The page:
SeeShulchan Aruch and Rema and main commentaries (O.C. 558). However, there is some contemporary debate whether the other Nine Days restrictions are included as well. Although the Tukachinsky Luach Eretz Yisrael maintains that one should refrain from washing clothes, haircuts, and showering until Monday morning, Rav Shlomo Zalman Auerbach (Halichos Shlomo, Moadim vol. 2, Ch. 15:17) strongly argues, stating that there is no source to this, and hence those extra restrictions are lifted immediately after the fast ends. Rav Shmuel Halevi Wosner (Shu”t Shevet Halevi vol. 6:70, 9), Rav Yisrael Yaakov Fischer (Halichos Even Yisrael, Moadim vol. 1, pg. 380:23; he calls the psak to be machmir in the Luach Eretz Yisrael a ‘ta’us’), and Shemiras Shabbos Kehilchasa (vol. 2, Ch. 62:49) concur that these actions are indeed permitted on Motza’ei Tzom.
As per the Gemara Megillah’s (5b) instructions.
Shulchan Aruch (Orach Chaim 551:10), Biur HaGr”a (ad loc. s.v. u’mutar), Mishnah Berurah (ad loc. 67).
Rema (Orach Chaim 551:10), based on Shu”t Maharil (15). Interestingly, the Maharil himself writes that he saw that his Rabbeim were not so makpid with this restriction. The Vilna Gaon (Biur HaGr”a ad loc. s.v. v’nohagin), and later the Mishnah Berurah (ad loc. 68), explain that regarding Havdalah there is an option to let a child drink it as opposed to a Seudas Mitzva.
Aruch Hashulchan (Orach Chaim 551:26).
As seen in Gemara Pesachim (107a) in the story of Ameimar regarding his using beer for Havdalah after realizing that in the locale he was in, it was ‘Chamar Medina’. See Tur and Shulchan Aruch (Orach Chaim 292:2) and Biur Halacha (ad loc. s.v. im). However, using Chamar Medina for Kiddush is not so simple, as the Gemara’s conclusion of its discussion of the topic is unclear, and the Rishonim therefore reach different conclusions as to its permissibility. For example, the Rambam (Hilchos Shabbos Ch. 29:17), Maggid Mishnah (ad loc.; also citing the Maharitz Giyus), Hagahos Maimoniyos (ad loc. 3; citing several other Rishonim), Rif (Pesachim 22a-b in his pagination), Ran (ad loc. s.v. ain and aval), and Mordechai (Pesachim 37b in his pagination, right column; also citing Rabbeinu Peretz), all ruled stringently that one may not use ‘Chamar Medina’ for Kiddush at all, while the Rosh (Pesachim Ch. 10, end 17), citing the R”i and the Ra’avan, as well most of the Gaonim (cited by the Ba’er Hagolah,O.C. 272, os lamed), ruled permissively. Yet, the Rosh himself adds a caveat, that for the Biblically mandated Friday night Kiddush it is preferable not to use ‘Chamar Medina’, and if no wine is available to rather use bread, and only for the Shabbos Day Kiddush ‘Chamar Medina’ is preferred. Practically, the Tur and Shulchan Aruch (O.C. 272:9) conclude with the Rosh’s assertion, that for the Rabbinic Shabbos day Kiddush one may certainly use ‘Chamar Medina’, as there is no actual change in the order or makeup of Kiddush, just a ‘shehakol’ replacing the wine’s ‘hagafen’. The Shulchan Aruch seemingly concurs, calling the Rosh’s assessment “divrei taam heim”, with the Rema (ad loc.) adding “v’chein haminhag pashut K’divrei HaRosh,” which explains why many are more inclined to be lenient with using ‘Chamar Medina’ for the Shabbos day Kiddush, but not the Friday night Kiddush.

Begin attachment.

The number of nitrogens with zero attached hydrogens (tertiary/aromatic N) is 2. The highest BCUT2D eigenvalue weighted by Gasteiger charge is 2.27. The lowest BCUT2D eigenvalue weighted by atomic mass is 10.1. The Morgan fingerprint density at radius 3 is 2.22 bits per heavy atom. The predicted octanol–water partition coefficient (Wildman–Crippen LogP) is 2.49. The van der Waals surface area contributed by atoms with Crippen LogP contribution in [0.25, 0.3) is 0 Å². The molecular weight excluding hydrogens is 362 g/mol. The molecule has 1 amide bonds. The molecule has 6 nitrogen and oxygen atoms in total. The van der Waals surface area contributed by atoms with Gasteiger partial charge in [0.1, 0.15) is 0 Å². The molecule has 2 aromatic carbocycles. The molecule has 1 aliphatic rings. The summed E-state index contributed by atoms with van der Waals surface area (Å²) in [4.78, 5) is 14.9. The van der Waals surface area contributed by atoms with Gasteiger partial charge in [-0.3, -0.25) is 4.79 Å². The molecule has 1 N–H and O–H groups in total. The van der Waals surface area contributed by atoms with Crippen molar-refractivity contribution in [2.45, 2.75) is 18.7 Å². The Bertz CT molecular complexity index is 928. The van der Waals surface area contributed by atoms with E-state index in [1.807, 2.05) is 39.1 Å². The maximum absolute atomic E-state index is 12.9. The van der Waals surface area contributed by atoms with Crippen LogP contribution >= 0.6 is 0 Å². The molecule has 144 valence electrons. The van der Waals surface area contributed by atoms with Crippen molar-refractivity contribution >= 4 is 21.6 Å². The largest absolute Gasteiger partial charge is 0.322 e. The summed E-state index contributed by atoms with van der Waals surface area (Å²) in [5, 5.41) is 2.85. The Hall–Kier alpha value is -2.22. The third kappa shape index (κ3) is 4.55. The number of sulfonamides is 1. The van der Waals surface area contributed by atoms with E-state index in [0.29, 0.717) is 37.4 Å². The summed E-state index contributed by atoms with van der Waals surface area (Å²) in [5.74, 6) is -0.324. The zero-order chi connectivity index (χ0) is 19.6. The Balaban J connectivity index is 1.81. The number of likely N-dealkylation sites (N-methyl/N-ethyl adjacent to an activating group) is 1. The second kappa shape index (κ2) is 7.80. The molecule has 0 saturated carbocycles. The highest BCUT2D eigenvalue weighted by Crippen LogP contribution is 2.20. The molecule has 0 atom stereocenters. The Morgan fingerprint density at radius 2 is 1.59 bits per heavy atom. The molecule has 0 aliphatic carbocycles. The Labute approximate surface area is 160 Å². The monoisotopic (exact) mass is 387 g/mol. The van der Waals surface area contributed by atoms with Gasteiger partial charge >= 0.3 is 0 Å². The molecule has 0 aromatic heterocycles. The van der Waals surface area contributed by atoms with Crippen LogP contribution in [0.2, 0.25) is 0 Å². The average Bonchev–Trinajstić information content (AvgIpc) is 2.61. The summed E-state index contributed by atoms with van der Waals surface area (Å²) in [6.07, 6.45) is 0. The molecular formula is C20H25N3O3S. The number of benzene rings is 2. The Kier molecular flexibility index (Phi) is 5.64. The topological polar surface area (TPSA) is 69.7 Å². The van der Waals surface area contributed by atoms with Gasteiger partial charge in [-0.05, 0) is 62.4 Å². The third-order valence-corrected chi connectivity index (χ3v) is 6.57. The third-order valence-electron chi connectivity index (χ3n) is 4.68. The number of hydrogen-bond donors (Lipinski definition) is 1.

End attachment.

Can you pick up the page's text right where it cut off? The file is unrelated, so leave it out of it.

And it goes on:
See Shulchan Aruch, Rema, and main commentaries to (O.C. 558).
Mishnah Berurah (O.C. 556:3 and Shaar Hatziyun 7), citing the Dagul Mervavah (ad loc.).
Aruch Hashulchan (O.C. 556:2 and O.C. 558:2). His opinion maintaining preference for using beer for Havdalah on Motza’ei Shabbos Chazon was written several simanim prior, in O.C. 551:26.
Elyah Rabba (556:4) and Pri Megadim (ad loc. E.A. 2); Rema (O.C. 551:10). These issues were discussed at length in a previous article titled “Of Haftaros and Havdalah: Shabbos Rosh Chodesh Av 5781.”